First of all that says that what we are about is "teaching" and that our
target is "people."
And more than facts, we are "teaching people to love."
And the consequence is that the "people" will "love" and "protect" nature.

Conservation is the consequence of appreciation of nature.

I mentioned conservation in my original posting June 16. There was quite a
bit of discussion before Joel brought up conservation. Why?
Look at the demographics:
Perhaps 1000s of Oregonians interested in birds.
Some 1572 people subscribe to OBOL
A lesser number subscribe to BOO
Some 400 belong to OBA.
Not everyone is an activist.

Being involved in "conservation" can take several forms:

One is being an activist, attending rallies, going to hearings, writing
congress, raising funds, tracking issues and carrying a certain level of
angst about all of this. The language of this endeavor is about campaigns,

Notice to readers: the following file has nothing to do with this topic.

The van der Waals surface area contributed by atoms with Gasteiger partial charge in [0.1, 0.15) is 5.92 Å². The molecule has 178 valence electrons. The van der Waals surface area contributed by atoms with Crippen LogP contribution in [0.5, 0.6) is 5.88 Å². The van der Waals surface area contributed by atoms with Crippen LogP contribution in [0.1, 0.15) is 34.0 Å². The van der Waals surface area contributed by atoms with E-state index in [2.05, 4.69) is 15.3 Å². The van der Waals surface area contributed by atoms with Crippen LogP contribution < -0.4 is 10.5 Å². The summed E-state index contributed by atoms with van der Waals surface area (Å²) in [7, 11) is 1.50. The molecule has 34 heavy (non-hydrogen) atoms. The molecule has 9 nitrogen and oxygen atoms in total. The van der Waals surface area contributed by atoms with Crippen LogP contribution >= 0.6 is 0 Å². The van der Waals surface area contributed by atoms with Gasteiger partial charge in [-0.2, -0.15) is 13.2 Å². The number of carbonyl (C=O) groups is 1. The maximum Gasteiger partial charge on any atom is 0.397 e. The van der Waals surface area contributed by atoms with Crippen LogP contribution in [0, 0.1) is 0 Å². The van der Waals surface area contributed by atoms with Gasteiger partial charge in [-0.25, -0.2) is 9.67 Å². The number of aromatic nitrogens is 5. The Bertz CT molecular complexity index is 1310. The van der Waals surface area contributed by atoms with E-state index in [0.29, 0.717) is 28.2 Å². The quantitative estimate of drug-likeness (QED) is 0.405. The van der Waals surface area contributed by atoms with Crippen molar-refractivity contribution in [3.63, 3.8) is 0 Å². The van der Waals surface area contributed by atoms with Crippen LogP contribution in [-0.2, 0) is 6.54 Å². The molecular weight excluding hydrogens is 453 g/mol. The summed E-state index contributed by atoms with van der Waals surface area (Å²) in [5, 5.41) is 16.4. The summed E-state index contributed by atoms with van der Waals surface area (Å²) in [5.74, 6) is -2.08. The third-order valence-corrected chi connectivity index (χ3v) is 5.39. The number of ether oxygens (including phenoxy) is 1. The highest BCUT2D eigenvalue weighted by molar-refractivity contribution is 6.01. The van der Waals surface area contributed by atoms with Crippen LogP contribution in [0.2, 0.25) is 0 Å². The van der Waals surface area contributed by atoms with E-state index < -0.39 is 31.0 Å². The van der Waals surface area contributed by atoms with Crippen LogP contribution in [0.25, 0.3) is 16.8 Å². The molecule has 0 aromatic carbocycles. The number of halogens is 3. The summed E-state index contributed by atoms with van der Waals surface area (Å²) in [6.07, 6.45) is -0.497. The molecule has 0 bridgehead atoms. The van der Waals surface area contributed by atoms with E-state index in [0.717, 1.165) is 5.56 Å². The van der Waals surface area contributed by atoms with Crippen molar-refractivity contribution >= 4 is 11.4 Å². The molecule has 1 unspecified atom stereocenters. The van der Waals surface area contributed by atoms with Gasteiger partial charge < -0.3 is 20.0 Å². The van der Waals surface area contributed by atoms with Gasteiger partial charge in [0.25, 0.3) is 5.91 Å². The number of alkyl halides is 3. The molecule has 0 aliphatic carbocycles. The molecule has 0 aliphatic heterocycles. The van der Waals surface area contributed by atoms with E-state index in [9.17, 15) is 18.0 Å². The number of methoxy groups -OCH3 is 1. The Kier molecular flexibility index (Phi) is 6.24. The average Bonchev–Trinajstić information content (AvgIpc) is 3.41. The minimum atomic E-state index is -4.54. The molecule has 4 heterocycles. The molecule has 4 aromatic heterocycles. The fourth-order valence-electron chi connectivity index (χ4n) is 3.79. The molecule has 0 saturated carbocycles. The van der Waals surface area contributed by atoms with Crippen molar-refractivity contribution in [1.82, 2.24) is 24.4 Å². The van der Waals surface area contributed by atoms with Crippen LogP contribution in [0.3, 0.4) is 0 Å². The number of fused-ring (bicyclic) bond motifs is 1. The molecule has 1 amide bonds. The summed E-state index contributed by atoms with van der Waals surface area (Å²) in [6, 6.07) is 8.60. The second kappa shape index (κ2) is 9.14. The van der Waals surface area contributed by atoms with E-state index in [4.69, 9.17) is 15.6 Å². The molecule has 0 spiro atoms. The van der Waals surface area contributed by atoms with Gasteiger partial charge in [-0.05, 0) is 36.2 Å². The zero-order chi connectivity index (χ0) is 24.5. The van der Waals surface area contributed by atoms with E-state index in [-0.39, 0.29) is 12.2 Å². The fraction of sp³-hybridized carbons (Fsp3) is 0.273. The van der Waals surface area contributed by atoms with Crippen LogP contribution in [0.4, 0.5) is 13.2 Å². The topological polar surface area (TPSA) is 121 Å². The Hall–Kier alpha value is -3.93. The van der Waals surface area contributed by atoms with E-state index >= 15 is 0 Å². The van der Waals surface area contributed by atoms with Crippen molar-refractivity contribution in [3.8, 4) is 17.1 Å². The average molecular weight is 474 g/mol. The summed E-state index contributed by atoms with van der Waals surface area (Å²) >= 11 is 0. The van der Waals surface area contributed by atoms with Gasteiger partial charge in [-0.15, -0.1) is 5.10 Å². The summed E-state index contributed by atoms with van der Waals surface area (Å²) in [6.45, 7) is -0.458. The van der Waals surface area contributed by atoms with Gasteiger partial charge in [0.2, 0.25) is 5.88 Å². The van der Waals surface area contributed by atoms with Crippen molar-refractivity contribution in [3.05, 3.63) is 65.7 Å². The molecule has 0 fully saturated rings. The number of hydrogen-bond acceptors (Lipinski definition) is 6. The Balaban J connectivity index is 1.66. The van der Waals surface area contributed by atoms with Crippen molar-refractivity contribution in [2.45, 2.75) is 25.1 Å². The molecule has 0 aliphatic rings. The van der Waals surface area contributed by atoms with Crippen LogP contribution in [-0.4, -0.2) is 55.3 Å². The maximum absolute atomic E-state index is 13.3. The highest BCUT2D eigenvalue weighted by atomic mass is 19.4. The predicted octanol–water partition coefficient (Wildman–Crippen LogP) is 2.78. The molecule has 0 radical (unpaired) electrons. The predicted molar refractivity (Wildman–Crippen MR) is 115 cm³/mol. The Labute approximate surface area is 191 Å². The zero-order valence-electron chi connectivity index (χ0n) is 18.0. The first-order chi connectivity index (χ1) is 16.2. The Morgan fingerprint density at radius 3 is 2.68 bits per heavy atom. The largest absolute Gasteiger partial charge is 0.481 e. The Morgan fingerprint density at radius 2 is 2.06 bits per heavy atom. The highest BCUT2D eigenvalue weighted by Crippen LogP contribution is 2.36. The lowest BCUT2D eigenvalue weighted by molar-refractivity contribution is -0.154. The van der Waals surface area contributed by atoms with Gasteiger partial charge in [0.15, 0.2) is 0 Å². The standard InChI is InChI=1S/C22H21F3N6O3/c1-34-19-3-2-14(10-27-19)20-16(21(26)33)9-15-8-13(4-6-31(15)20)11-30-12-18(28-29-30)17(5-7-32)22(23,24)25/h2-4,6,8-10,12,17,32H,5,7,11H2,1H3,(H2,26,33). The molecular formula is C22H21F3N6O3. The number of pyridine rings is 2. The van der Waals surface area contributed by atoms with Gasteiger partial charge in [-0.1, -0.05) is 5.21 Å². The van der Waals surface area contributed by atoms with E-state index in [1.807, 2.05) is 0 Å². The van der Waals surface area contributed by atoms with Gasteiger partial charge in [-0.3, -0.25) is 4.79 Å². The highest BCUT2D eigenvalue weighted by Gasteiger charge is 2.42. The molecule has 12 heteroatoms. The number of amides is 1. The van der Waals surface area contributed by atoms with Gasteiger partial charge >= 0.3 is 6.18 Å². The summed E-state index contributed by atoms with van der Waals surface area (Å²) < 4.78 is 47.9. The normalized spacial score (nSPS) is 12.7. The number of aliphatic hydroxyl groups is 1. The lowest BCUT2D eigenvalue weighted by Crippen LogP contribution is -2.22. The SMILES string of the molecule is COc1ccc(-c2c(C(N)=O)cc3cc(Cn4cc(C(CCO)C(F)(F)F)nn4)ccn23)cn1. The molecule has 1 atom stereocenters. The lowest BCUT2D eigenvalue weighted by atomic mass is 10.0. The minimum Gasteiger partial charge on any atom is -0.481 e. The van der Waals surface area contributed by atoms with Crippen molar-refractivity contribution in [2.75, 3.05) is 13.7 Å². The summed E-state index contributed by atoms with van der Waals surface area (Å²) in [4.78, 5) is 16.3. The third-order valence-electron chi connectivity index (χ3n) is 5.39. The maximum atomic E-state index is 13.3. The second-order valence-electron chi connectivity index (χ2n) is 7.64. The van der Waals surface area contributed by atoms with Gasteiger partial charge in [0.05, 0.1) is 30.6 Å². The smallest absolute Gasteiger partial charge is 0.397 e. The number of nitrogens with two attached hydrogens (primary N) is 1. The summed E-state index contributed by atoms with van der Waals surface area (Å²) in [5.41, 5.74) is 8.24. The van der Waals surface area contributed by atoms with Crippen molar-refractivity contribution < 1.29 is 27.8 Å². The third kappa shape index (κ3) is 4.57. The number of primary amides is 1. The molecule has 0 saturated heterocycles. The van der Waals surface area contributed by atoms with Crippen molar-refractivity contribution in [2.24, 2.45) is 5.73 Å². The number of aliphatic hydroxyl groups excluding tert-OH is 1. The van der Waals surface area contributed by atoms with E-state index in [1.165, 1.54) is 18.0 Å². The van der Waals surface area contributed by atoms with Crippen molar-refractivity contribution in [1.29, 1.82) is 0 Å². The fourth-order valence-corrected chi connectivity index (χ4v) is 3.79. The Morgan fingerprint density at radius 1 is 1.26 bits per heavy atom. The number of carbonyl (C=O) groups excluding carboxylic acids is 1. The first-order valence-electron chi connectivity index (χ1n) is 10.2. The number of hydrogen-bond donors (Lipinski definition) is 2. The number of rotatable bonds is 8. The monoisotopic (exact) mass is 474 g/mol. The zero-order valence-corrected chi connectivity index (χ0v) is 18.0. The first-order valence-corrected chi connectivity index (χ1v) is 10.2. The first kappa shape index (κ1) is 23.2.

fights, battles, friends and enemies, winning and losing. It involves
conflict with other people, trying to make them STOP logging, grazing,
dredging, filling, paving, developing, hunting, fishing, spraying, mining...
The action takes place in the human area. Wildlife continues with their
lives, out in nature, in spite of us.
That is not for everyone. I care intensely, but I can't do that.

Another way to do conservation is to provide hands-on help, pulling old
fences at a preserve, nursing baby birds, cleaning oiled birds, running a
bluebird trail, etc. This appeals to other folks.

Another way to do conservation is to gather data for a better understanding
of birds and better management of habitat. Kudos to Joel for his efforts in
that area with grassland birds.

Another way to do conservation is to engage in "teaching people to love and
protect nature." That's for me. I'd rather show someone their first towhee